‘There is a growing gap between what UN peace operations are expected to achieve and what they can accomplish,’ says Senior Research Fellow John Karlsrud.

Together with NUPI colleague Cedric de Coning and Chiyuki Aoi (University of Tokyo), Karlsrud has edited a new book addressing challenges to UN peacekeeping, which is to be launched at a NUPI event on 15 March.

The book, titled UN Peacekeeping Doctrine in a New Era: Adapting to Stabilisation, Protection and New Threats, offers a thorough review of peacekeeping theory and reality in contemporary contexts, and aligns the two to help inform practice.

 The ‘stabilization’ problem

‘The UN high-level independent panel on peace operations noted that the Security Council have used the term ‘stabilization’ for a number of peace operations, and have called for the use of the term ‘stabilization’ to be clarified. We argue that the UN Security Council and the UN Secretariat should respond to these findings,’ says de Coning.

However, the authors go one step further.

‘We argue that the UN should not be doing stabilization operations because it is not compatible with the core principles of peacekeeping, namely consent, impartiality and minimum use of force,’ Karlsrud says.


Despite broad acceptance of the principles of peacekeeping and the existing UN peacekeeping doctrine, the UN Security Council has deployed four stabilization missions – in the Central African Republic, the Democratic Republic of the Congo, Haiti and Mali.

‘We are concerned that the UN Security Council will continue this practice, and if that is the case, we argue that the UN should consider developing a separate UN stabilization doctrine so that such operations can, in future, be undertaken with policies and means designed for this purpose.’

According to the authors, the larger the gap between agreed doctrine and actual practice, the more room there will be for misunderstandings, disagreements and lack of synergy.

‘For instance, there are now these four UN peace operations that have stabilization in their name and mandates, but there is no UN doctrine or policies that explain what stabilization mean in the UN context,’ Karlsrud explains.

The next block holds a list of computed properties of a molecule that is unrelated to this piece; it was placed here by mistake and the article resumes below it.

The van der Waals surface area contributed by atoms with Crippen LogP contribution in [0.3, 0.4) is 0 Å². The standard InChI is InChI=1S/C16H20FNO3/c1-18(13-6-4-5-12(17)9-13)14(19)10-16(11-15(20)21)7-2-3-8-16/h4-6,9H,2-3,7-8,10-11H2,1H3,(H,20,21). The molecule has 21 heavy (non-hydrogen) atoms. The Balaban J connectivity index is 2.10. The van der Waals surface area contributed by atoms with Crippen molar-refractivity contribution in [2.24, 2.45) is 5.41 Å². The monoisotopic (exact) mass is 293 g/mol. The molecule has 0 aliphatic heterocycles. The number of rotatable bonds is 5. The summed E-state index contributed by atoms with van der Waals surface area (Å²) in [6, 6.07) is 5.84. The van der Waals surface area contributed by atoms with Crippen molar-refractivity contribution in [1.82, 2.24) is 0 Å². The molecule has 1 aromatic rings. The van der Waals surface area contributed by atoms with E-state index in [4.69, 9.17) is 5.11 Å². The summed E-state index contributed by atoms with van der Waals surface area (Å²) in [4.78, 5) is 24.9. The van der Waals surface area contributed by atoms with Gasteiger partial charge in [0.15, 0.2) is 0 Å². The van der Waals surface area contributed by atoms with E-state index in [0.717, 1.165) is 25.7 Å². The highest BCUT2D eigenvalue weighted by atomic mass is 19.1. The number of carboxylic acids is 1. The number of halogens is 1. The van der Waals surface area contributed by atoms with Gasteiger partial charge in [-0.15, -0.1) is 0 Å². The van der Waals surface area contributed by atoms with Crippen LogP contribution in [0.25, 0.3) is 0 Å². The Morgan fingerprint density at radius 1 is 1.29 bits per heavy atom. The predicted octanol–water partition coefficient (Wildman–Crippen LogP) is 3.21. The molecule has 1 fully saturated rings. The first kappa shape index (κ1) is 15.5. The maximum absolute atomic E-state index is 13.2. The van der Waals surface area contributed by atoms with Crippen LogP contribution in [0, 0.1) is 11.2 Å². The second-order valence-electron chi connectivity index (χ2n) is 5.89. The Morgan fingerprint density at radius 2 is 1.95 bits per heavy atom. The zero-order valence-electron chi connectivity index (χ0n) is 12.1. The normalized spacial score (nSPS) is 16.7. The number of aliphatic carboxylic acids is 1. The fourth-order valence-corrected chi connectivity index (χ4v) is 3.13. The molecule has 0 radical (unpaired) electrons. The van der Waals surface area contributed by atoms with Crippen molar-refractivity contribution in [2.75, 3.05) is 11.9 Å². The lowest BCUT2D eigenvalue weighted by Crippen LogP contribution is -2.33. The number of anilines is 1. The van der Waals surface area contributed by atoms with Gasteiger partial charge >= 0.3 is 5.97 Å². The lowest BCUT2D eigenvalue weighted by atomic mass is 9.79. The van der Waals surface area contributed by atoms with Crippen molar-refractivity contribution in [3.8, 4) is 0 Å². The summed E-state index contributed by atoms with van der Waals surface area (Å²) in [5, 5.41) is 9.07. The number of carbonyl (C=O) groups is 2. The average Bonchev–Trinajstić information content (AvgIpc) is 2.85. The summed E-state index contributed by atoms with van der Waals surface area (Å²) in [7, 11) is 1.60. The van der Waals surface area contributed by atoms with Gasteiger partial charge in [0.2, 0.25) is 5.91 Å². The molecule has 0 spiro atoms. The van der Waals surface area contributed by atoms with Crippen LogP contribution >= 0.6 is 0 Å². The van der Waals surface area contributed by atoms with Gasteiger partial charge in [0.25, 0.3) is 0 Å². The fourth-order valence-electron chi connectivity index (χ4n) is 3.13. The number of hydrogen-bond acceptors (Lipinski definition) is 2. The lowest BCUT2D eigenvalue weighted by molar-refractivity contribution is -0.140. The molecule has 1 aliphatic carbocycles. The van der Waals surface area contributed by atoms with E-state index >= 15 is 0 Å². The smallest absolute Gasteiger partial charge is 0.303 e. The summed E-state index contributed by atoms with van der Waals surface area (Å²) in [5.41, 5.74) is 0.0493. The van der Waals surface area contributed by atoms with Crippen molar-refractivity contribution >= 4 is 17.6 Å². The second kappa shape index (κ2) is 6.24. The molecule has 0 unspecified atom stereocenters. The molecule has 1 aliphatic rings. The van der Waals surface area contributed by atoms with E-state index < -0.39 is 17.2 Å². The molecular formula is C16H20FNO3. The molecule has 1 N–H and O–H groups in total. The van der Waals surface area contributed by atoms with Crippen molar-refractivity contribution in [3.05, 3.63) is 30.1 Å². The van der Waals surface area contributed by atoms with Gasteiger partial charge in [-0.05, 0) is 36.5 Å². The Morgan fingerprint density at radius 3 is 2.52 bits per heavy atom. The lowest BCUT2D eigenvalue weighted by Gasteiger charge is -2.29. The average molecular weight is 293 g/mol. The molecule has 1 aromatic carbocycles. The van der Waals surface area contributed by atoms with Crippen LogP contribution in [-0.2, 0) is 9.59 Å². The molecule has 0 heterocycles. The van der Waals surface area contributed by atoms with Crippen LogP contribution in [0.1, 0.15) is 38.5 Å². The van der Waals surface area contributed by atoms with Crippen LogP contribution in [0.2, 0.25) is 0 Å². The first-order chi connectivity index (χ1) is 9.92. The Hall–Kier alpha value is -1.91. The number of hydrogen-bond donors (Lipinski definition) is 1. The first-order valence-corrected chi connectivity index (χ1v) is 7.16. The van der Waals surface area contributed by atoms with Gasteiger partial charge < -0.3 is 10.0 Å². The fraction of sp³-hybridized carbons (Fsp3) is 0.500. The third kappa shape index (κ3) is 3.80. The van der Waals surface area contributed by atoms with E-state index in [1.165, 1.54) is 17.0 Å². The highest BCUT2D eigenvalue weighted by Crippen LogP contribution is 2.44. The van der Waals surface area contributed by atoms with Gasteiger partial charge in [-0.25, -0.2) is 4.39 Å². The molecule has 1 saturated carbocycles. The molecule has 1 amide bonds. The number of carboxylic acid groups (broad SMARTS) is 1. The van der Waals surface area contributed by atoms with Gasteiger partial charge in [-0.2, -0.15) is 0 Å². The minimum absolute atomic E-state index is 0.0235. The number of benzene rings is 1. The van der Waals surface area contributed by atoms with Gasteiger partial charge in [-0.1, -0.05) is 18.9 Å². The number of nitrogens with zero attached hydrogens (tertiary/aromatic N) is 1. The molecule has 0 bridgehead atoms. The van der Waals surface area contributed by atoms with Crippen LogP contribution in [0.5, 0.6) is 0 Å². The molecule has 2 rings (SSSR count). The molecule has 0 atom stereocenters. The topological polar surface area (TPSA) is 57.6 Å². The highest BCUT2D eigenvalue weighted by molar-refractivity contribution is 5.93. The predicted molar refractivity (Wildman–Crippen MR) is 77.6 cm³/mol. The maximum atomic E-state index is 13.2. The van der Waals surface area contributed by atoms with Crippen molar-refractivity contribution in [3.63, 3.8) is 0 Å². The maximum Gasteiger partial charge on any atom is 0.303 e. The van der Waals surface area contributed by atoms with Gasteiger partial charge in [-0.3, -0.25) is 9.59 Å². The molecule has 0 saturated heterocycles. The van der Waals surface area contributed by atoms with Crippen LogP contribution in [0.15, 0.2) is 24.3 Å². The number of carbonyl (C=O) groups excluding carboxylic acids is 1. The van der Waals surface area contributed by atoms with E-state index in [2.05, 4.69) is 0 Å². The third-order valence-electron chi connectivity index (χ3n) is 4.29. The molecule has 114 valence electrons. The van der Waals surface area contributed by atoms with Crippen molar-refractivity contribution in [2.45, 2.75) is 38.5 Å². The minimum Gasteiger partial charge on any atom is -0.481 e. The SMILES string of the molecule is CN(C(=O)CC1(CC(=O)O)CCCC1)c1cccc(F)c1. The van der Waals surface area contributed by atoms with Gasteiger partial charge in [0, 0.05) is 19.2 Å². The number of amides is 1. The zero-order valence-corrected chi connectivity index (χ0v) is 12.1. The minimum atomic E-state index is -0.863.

Endagers lives

Most UN peacekeepers are deployed today in missions where their core task is to protect civilians amidst ongoing conflict.

‘However, they don’t have the doctrine, numbers or means to protect all civilians all the time. Despite saving many lives and protecting hundreds of thousands of people, they will never be able to protect everyone - and those they fail to protect will always be more newsworthy than those that have been successfully protected,’ says de Coning.

In response, the UN Security Council has been giving UN peacekeeping operations more robust mandates.

‘These have slowly over time changed the fundamental character of UN peacekeeping. In our book, we analyze the growing gap between these emerging practices and existing UN peacekeeping doctrine, and we consider how this gap undermines the effectiveness of UN operations, and endangers lives.’

Greater risk

‘We argue that doing stabilization in practice, but with a peacekeeping doctrine and mindset, leads to an increasing number of misunderstandings among the troops, and between the host nation and the UN, each of whom have a different expectation of what the mission should, and should not do,’ de Coning says. 

Ultimately this degrades the mission’s ability to achieve its mandate, which leads to unmet expectations, and discredits the UN and peacekeeping as an institution.

‘More seriously, it contributes to placing more civilians at greater risk, and it leads to higher than normal casualties among peacekeepers. For instance, in Mali, 72 peacekeepers have died due to hostile action to date, the highest fatality rate in a UN mission for 20 years.’